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Our next port call was Jubany, an Argentine base  on King George Island. Deception Island, an active volcanic caldera, was on the way. It is one of the safest harbours in Antarctica, so the ideal place to test the starboard liifeboat. The island forms a ring with an entrance 230 m wide called Neptune Bellows. Once inside we headed to Whaler’s Bay, a large black sand beach. Due to wind conditions the lifeboat wasn’t put in the water, just lowered and raised a few times. Then the Humbers were put out to do a few runs to shore.

Due to the volcanic activity warm water bubbles through the sand at the edge of the beach, perfect for wallowing in. Once the water is more than a millimetre deep it is Antarctic cold again, but digging a hole in the sand a hot shallow bath could be formed. To good a chance to miss we stripped down to swimsuits (or underwear for those who didn’t think swimming costumes are essential packing for the Antarctic!). I dived straight in, momentarily panicking when I realised I couldn’t touch the bottom, then recovered in the warm bits and repeated for a while.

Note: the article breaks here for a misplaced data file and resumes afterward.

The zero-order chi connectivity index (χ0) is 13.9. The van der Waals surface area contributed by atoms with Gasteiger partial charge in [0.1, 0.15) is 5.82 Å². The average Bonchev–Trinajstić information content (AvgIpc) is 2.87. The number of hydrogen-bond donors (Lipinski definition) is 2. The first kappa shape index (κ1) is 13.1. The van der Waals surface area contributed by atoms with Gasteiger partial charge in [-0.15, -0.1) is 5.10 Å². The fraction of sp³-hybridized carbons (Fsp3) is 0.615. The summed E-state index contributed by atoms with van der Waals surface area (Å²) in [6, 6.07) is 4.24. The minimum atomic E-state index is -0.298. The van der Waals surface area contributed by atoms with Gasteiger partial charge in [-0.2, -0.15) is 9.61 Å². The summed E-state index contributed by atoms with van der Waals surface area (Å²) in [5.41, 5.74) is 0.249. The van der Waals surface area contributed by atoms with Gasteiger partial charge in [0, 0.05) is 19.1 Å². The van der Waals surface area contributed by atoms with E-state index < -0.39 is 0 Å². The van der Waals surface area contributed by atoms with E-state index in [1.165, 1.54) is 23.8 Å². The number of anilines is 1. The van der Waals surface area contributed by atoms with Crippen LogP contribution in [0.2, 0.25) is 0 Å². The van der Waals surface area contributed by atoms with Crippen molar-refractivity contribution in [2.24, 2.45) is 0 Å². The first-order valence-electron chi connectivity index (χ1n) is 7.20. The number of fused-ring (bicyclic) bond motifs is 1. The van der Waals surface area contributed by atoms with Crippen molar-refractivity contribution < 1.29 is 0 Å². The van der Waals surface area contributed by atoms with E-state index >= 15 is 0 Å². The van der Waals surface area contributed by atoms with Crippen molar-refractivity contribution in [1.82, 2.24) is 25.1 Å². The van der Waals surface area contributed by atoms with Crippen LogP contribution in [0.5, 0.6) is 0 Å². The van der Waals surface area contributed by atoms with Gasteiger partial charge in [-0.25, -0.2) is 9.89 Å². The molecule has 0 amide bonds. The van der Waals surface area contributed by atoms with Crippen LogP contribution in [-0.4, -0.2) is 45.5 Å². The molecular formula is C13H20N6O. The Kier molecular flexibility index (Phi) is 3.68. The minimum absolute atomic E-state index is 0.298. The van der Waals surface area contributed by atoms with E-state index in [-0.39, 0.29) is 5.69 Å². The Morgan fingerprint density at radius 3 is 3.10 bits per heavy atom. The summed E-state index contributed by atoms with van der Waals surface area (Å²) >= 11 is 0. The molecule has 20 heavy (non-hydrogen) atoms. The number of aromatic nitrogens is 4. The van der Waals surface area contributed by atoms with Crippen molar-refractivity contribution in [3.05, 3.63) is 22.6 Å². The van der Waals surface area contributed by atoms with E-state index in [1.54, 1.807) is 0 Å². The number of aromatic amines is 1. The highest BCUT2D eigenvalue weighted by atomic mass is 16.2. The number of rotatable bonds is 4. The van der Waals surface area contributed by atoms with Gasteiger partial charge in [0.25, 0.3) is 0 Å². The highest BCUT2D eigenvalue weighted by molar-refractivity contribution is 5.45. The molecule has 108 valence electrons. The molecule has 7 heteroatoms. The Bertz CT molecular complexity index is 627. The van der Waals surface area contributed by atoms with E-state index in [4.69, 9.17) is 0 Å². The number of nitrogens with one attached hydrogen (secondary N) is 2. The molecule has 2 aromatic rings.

All along the beach were remnents of whaling stations: large iron boilers to extract whale oil, rusting tanks, derilict buildings, piles of whale bones and an old hangar. It smelt of rotten eggs and steam came off the edge of the water. It was a weirdly atmospheric, but felt like the perfect setting for a Doctor Who episode.
We stopped for some science overnight arriving at Jubany early this morning. The base comprised of orange buildings, with very little snow around, giving it a very desolate appearance.

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